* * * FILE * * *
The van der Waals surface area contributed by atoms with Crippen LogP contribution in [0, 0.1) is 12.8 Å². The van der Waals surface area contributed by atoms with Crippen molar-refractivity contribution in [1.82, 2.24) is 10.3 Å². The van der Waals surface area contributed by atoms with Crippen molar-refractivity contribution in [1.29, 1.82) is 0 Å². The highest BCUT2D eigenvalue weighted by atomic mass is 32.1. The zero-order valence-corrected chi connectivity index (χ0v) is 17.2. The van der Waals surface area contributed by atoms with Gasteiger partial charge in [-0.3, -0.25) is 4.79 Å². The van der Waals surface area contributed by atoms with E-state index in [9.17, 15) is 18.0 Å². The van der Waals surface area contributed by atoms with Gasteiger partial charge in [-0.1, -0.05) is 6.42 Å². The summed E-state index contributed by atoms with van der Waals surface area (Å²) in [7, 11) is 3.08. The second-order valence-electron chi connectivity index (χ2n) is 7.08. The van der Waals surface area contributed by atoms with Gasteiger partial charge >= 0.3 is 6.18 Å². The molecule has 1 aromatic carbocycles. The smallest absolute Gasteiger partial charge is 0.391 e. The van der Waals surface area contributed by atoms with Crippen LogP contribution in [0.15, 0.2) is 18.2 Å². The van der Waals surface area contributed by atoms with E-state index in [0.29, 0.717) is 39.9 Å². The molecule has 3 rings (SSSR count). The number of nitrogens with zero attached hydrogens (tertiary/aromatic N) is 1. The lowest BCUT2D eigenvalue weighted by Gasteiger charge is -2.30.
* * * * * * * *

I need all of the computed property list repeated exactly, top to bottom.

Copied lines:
The van der Waals surface area contributed by atoms with Crippen LogP contribution in [0, 0.1) is 12.8 Å². The van der Waals surface area contributed by atoms with Crippen molar-refractivity contribution in [1.82, 2.24) is 10.3 Å². The van der Waals surface area contributed by atoms with Crippen molar-refractivity contribution in [1.29, 1.82) is 0 Å². The highest BCUT2D eigenvalue weighted by atomic mass is 32.1. The zero-order valence-corrected chi connectivity index (χ0v) is 17.2. The van der Waals surface area contributed by atoms with Gasteiger partial charge in [-0.3, -0.25) is 4.79 Å². The van der Waals surface area contributed by atoms with E-state index in [9.17, 15) is 18.0 Å². The van der Waals surface area contributed by atoms with Gasteiger partial charge in [-0.1, -0.05) is 6.42 Å². The summed E-state index contributed by atoms with van der Waals surface area (Å²) in [7, 11) is 3.08. The second-order valence-electron chi connectivity index (χ2n) is 7.08. The van der Waals surface area contributed by atoms with Gasteiger partial charge >= 0.3 is 6.18 Å². The molecule has 1 aromatic carbocycles. The smallest absolute Gasteiger partial charge is 0.391 e. The van der Waals surface area contributed by atoms with Crippen LogP contribution in [0.15, 0.2) is 18.2 Å². The van der Waals surface area contributed by atoms with E-state index in [0.29, 0.717) is 39.9 Å². The molecule has 3 rings (SSSR count). The number of nitrogens with zero attached hydrogens (tertiary/aromatic N) is 1. The lowest BCUT2D eigenvalue weighted by Gasteiger charge is -2.30.